Trump’s most recent back-and-forth with school officials has taken on increasing urgency in the White House and the president’s campaign where there’s a belief that rebuilding the coronavirus-decimated economy — which can only happen if working parents have child care and can return to work — may be his best chance at winning reelection.
And with just over three months from Election Day, as the pandemic worsens in more than half the states, Trump is lagging behind presumptive Democratic nominee Joe Biden in most national polls and battleground states. His standing has even fallen in traditionally red states.
But most polls still show Americans trust Trump over Biden on handling the economy, though those numbers have started to fall, too. Some allies also believe the push for in-person learning could play well with the women and suburban voters the president needs to remain in office.
“He’s desperate to reopen the economy for the election. He knows you can’t reopen the economy unless you reopen schools,” said Rep. Donna Shalala, a Democrat who represents Miami-Dade County and served as secretary of health and human services under President Bill Clinton. “How many lives are we willing to lose? To open the economy or open the schools, you’re making a judgment about your willingness to lose lives.”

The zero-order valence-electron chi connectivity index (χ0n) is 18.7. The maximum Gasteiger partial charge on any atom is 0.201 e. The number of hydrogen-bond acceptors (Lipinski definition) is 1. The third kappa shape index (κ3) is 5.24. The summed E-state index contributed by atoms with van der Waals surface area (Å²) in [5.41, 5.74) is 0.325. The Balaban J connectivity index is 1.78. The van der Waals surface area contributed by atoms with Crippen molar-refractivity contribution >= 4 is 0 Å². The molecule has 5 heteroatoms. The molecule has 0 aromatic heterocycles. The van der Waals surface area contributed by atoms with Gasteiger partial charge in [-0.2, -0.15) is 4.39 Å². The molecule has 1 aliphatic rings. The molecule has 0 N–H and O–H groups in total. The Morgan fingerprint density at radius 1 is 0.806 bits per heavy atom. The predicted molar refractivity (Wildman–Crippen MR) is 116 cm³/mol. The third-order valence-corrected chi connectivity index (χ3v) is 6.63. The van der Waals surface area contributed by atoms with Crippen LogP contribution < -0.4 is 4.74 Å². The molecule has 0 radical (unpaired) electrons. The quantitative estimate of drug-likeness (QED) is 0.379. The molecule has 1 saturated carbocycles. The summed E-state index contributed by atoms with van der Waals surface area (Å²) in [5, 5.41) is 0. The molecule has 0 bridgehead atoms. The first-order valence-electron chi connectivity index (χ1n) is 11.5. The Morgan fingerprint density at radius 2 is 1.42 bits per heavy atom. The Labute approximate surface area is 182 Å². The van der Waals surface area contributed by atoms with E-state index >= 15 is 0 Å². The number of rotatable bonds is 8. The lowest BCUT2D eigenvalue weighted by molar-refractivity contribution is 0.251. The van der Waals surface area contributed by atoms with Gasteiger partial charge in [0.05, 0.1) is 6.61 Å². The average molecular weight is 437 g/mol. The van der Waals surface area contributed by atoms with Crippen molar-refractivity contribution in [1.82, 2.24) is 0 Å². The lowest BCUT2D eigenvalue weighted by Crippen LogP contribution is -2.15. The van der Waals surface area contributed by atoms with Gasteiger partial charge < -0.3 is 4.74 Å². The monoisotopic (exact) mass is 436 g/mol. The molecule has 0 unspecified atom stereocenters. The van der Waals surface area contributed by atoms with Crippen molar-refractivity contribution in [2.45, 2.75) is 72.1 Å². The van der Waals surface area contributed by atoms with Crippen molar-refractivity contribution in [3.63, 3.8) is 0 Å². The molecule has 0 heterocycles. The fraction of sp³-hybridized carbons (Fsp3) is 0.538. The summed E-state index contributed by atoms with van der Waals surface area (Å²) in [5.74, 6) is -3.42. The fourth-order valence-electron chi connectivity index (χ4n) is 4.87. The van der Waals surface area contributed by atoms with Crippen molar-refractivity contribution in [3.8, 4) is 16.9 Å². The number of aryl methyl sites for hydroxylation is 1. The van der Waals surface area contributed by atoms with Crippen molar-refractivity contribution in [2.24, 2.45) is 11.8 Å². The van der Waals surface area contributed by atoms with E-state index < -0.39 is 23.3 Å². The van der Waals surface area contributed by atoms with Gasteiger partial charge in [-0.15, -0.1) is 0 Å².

Trump blasted Democrats for keeping schools closed, saying they were trying to hurt him politically, and pushed his own administration to revise its guidelines to favor school openings because he says children are less likely to get sick or transmit the virus. Public health experts say children are still vulnerable and that many aspects of the virus are still unknown
Still, Trump and his aides have continued to push the reopening of schools in speeches, interviews and social media. On Wednesday, Vice President Mike Pence and Education Secretary Betsy DeVos flew to North Carolina to visit a reopened private school to urge other schools to do the same.
“We have to remember that there is another side of this, keeping them out of school and keeping work closed is causing death also, economic harm but death for different reasons,” Trump said at a news conference Thursday. “But death, probably more death.”
While the president once threatened to cut off funding if schools didn’t offer in-person learning, he has acknowledged some schools may remain closed in his more scripted remarks from the White House podium and requested more than $100 billion from Congress for school districts. Senate Republicans propose giving more money to schools that offer in-person learning, but Democrats have balked at that proposal.
Rep. Elise Stefanik (R-N.Y), who supports Trump, dismissed the president’s prior remarks on funding, saying he has been clear this week that he backs providing schools the money they need to reopen in person.
“What we know about the online-only [learning] is it wasn’t working for a huge amount of…
Go to the news source: Trump gets an education in the art of reversal